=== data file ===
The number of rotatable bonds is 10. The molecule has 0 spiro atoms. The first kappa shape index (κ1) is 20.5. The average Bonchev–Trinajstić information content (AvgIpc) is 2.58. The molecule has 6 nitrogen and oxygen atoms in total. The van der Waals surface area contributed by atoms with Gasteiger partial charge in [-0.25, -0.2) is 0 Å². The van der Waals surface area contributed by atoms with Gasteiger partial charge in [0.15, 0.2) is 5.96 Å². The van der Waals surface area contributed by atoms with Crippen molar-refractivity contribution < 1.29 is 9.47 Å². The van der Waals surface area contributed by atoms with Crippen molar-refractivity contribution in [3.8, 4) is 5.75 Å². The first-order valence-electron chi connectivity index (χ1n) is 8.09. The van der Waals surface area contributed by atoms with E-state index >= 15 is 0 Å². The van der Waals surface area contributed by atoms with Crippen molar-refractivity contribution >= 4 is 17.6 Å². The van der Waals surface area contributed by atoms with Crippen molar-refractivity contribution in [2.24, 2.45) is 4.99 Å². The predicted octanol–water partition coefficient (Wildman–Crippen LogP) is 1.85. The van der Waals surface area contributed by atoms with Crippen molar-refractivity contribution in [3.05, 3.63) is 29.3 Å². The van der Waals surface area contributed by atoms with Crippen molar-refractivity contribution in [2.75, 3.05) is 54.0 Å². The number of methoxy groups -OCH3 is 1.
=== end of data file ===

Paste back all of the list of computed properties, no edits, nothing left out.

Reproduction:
The number of rotatable bonds is 10. The molecule has 0 spiro atoms. The first kappa shape index (κ1) is 20.5. The average Bonchev–Trinajstić information content (AvgIpc) is 2.58. The molecule has 6 nitrogen and oxygen atoms in total. The van der Waals surface area contributed by atoms with Gasteiger partial charge in [-0.25, -0.2) is 0 Å². The van der Waals surface area contributed by atoms with Gasteiger partial charge in [0.15, 0.2) is 5.96 Å². The van der Waals surface area contributed by atoms with Crippen molar-refractivity contribution < 1.29 is 9.47 Å². The van der Waals surface area contributed by atoms with Crippen molar-refractivity contribution in [3.8, 4) is 5.75 Å². The first-order valence-electron chi connectivity index (χ1n) is 8.09. The van der Waals surface area contributed by atoms with E-state index >= 15 is 0 Å². The van der Waals surface area contributed by atoms with Crippen molar-refractivity contribution >= 4 is 17.6 Å². The van der Waals surface area contributed by atoms with Crippen molar-refractivity contribution in [2.24, 2.45) is 4.99 Å². The predicted octanol–water partition coefficient (Wildman–Crippen LogP) is 1.85. The van der Waals surface area contributed by atoms with Crippen molar-refractivity contribution in [3.05, 3.63) is 29.3 Å². The van der Waals surface area contributed by atoms with Crippen molar-refractivity contribution in [2.75, 3.05) is 54.0 Å². The number of methoxy groups -OCH3 is 1.